An Epidemic of Loneliness

Defeating Loneliness

More and more people are admitting to feeling lonely; a society that strives on competition and above average results does not promote enough care and attention for each other. As a result, we become disconnected in the process and wonder why we feel sad that we are without company.

We are also very engaged with repetition; work, school and technology dominate our lives. After a long day, we have entrained our mind to become technologically connected and socially disconnected. Children and adolescents are on the verge of developing a gaming disorder while adults are glued to television news channels.

The way our society can defeat loneliness is by putting aside technology and coming up with activities that we can do together: swimming, playing basketball or tennis, enjoying the sun at the beach, being in nature a few hours a week, relaxing in the park, working out at the gym, jogging, etc.

Once we find that passion to connect with others again, our loneliness will start to dissipate and we will once again feel a sense of happiness and love. But we cannot defeat loneliness if we continue to jump from work to technology and back to work; this pattern will keep us imprisoned in a never-ending loop of lonely misery.

The DSM Ready Movement always encourages anyone reading these posts to contribute to the comments section below! Only through openness and honesty, we will be able to come together to create something great!

Are you Ready? (This is Defeating Stigma Mindfully)

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4 Replies to “An Epidemic of Loneliness”

  1. Great post! This is very ironic because I was just getting together some activities for my son and I to do together when he comes home from his dad’s house. My son is seven-years old and loves to watch videos on YouTube and he plays video games occasionally. He may be on the autism spectrum (An official diagnosis has not been made, which I am happy about) But, I have noticed that these videos are taking up too much of his time and I plan to help him find some other activities, including being outside in the fresh air and sunshine 😊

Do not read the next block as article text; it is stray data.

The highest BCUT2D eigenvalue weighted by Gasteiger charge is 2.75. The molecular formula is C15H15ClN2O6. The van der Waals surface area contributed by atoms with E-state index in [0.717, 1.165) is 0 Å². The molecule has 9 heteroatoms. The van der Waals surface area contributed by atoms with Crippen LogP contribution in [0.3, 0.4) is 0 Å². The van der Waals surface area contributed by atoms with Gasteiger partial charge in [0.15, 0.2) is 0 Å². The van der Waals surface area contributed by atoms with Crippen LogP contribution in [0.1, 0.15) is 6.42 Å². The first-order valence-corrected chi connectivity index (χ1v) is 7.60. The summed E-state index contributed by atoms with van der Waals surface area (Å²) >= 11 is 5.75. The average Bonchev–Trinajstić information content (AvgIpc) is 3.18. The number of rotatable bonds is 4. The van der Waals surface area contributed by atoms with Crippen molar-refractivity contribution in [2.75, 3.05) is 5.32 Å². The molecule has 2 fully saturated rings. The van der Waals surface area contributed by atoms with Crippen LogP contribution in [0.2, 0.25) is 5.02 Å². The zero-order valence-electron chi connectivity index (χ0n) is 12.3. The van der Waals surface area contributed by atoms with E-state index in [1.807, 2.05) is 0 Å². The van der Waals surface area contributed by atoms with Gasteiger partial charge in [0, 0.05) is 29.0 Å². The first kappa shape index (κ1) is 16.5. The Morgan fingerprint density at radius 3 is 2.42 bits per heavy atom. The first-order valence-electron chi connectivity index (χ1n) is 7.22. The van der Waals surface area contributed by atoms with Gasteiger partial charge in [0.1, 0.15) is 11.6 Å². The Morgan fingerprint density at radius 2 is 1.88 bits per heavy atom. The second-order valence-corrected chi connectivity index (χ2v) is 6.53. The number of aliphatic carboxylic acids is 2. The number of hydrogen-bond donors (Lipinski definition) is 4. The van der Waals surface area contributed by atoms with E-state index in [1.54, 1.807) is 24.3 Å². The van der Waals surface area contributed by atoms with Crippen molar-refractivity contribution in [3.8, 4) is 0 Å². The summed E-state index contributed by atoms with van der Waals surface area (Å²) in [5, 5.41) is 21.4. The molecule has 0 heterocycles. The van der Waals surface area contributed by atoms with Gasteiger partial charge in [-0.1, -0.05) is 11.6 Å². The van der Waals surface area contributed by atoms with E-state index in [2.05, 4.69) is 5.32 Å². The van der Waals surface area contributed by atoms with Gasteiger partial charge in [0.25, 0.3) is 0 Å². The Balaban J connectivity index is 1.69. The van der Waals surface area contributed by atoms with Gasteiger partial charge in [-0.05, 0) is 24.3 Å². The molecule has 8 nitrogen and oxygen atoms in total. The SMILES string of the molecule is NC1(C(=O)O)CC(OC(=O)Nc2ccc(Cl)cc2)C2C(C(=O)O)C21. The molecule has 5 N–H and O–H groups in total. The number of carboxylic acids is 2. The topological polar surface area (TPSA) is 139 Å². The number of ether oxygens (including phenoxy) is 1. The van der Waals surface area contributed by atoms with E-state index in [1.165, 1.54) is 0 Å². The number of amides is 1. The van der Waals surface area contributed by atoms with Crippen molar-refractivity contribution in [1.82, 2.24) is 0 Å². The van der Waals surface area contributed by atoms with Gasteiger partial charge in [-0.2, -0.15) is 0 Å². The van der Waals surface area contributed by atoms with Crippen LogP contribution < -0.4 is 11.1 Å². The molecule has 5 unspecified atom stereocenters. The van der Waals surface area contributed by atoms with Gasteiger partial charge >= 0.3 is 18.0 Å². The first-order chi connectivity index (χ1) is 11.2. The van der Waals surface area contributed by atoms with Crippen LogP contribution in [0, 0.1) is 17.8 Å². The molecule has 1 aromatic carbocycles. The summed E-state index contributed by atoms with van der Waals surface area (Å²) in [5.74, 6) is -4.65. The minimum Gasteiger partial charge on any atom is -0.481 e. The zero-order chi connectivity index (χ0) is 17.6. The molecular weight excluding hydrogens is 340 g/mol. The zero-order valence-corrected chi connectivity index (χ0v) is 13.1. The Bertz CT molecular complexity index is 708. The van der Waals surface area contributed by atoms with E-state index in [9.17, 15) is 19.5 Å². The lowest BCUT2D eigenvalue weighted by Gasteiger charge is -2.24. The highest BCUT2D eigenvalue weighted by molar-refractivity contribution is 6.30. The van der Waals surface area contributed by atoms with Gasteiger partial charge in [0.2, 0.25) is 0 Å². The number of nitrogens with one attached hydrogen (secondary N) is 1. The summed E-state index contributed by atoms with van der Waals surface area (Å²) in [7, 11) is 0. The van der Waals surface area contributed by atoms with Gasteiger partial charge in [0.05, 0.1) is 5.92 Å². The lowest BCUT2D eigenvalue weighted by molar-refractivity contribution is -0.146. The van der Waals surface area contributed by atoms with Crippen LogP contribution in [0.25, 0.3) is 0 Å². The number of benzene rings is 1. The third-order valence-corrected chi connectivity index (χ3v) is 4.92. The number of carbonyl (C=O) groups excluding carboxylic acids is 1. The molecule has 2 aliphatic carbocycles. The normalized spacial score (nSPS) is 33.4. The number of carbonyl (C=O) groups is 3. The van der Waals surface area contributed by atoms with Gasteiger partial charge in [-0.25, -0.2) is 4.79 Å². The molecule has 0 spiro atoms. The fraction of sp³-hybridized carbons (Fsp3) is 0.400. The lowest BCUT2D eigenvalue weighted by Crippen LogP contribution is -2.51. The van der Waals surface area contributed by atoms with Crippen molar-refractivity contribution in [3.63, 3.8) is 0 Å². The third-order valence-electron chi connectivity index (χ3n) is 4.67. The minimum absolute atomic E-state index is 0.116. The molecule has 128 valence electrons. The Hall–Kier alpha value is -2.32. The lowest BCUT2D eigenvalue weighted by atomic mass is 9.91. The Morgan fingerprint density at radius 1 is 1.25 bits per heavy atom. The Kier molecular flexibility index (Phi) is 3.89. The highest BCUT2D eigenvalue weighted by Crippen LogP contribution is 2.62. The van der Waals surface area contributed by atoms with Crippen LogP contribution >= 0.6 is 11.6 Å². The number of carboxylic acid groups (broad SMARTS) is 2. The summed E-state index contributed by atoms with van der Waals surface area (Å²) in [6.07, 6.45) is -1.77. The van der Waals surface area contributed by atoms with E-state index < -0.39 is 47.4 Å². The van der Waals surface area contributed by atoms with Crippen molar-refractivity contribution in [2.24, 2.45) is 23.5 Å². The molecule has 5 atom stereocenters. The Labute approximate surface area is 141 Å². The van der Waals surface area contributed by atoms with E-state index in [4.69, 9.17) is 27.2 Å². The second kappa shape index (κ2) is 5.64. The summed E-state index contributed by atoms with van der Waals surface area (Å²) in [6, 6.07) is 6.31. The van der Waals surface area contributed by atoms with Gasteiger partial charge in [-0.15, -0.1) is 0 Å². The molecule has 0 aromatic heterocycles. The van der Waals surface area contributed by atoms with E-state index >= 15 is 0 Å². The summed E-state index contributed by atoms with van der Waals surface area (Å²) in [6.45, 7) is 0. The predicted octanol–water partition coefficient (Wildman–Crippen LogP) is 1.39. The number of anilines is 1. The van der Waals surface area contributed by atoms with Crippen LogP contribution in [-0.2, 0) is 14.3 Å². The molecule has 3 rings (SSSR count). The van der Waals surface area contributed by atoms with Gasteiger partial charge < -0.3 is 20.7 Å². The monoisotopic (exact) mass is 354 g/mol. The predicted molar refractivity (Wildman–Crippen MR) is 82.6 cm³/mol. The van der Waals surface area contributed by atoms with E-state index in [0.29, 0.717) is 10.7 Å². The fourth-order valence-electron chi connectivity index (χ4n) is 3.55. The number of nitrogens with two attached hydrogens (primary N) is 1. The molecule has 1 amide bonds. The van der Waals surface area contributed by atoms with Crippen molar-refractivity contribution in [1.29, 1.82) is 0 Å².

Liked by 1 person

    1. Yes! Anyone can benefit from being outside; physicians now recommend 2 hours per week in nature. I talk about this in one of my posts. Be careful though, autistic children have very ritualistic behaviors! Definitely consider going to see a child psychiatrist

      Liked by 1 person

      1. Thank you! Yes, my son is seeing a play therapist and I was going to actually put that in my comment that changing his routine will most likely be a challenge, so wish me luck! 😊 He actually does okay sometimes. And it definitely depends on how I approach him and help him through things. If he is on the autism spectrum, it is very minor. I believe there are some other things going on, such as anxiety, and when he spends time at his dad’s, etc. (I could end up writing a book explaining it all on here, so I will leave it at that Lol) I definitely look forward to reading more of your posts. Very interesting and informative!

        Liked by 1 person

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